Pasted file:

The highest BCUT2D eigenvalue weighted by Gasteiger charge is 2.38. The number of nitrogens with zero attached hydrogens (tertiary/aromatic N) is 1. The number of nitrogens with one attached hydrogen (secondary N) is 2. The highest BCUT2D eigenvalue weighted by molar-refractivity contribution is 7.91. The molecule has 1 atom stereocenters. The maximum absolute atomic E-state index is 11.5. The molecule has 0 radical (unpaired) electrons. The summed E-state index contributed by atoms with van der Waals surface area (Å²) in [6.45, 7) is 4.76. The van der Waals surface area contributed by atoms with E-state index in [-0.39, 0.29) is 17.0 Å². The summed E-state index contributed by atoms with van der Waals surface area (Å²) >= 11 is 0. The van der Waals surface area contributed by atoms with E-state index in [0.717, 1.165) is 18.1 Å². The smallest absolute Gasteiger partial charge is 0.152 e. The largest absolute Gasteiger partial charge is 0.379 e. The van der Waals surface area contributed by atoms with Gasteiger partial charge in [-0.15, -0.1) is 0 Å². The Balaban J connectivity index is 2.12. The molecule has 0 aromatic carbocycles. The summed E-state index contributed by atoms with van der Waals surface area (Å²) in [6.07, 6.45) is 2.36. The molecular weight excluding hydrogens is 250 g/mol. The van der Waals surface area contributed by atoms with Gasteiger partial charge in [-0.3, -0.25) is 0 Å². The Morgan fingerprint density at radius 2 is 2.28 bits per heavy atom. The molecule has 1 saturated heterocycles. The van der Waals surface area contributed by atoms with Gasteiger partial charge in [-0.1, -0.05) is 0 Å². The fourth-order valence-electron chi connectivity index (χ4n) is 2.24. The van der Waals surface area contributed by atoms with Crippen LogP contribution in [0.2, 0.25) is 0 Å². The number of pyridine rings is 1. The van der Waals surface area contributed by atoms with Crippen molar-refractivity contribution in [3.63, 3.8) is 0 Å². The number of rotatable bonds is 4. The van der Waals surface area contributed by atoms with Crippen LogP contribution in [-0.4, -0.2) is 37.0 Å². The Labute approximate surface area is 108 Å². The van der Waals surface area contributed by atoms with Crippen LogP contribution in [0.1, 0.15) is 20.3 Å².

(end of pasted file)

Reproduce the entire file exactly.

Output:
The highest BCUT2D eigenvalue weighted by Gasteiger charge is 2.38. The number of nitrogens with zero attached hydrogens (tertiary/aromatic N) is 1. The number of nitrogens with one attached hydrogen (secondary N) is 2. The highest BCUT2D eigenvalue weighted by molar-refractivity contribution is 7.91. The molecule has 1 atom stereocenters. The maximum absolute atomic E-state index is 11.5. The molecule has 0 radical (unpaired) electrons. The summed E-state index contributed by atoms with van der Waals surface area (Å²) in [6.45, 7) is 4.76. The van der Waals surface area contributed by atoms with E-state index in [-0.39, 0.29) is 17.0 Å². The summed E-state index contributed by atoms with van der Waals surface area (Å²) >= 11 is 0. The van der Waals surface area contributed by atoms with E-state index in [0.717, 1.165) is 18.1 Å². The smallest absolute Gasteiger partial charge is 0.152 e. The largest absolute Gasteiger partial charge is 0.379 e. The van der Waals surface area contributed by atoms with Gasteiger partial charge in [-0.15, -0.1) is 0 Å². The Balaban J connectivity index is 2.12. The molecule has 0 aromatic carbocycles. The summed E-state index contributed by atoms with van der Waals surface area (Å²) in [6.07, 6.45) is 2.36. The molecular weight excluding hydrogens is 250 g/mol. The van der Waals surface area contributed by atoms with Gasteiger partial charge in [-0.3, -0.25) is 0 Å². The Morgan fingerprint density at radius 2 is 2.28 bits per heavy atom. The molecule has 1 saturated heterocycles. The van der Waals surface area contributed by atoms with Gasteiger partial charge in [-0.1, -0.05) is 0 Å². The fourth-order valence-electron chi connectivity index (χ4n) is 2.24. The van der Waals surface area contributed by atoms with Crippen LogP contribution in [0.2, 0.25) is 0 Å². The number of pyridine rings is 1. The van der Waals surface area contributed by atoms with Crippen molar-refractivity contribution in [3.63, 3.8) is 0 Å². The number of rotatable bonds is 4. The van der Waals surface area contributed by atoms with Crippen LogP contribution in [-0.4, -0.2) is 37.0 Å². The Labute approximate surface area is 108 Å². The van der Waals surface area contributed by atoms with Crippen LogP contribution in [0.1, 0.15) is 20.3 Å².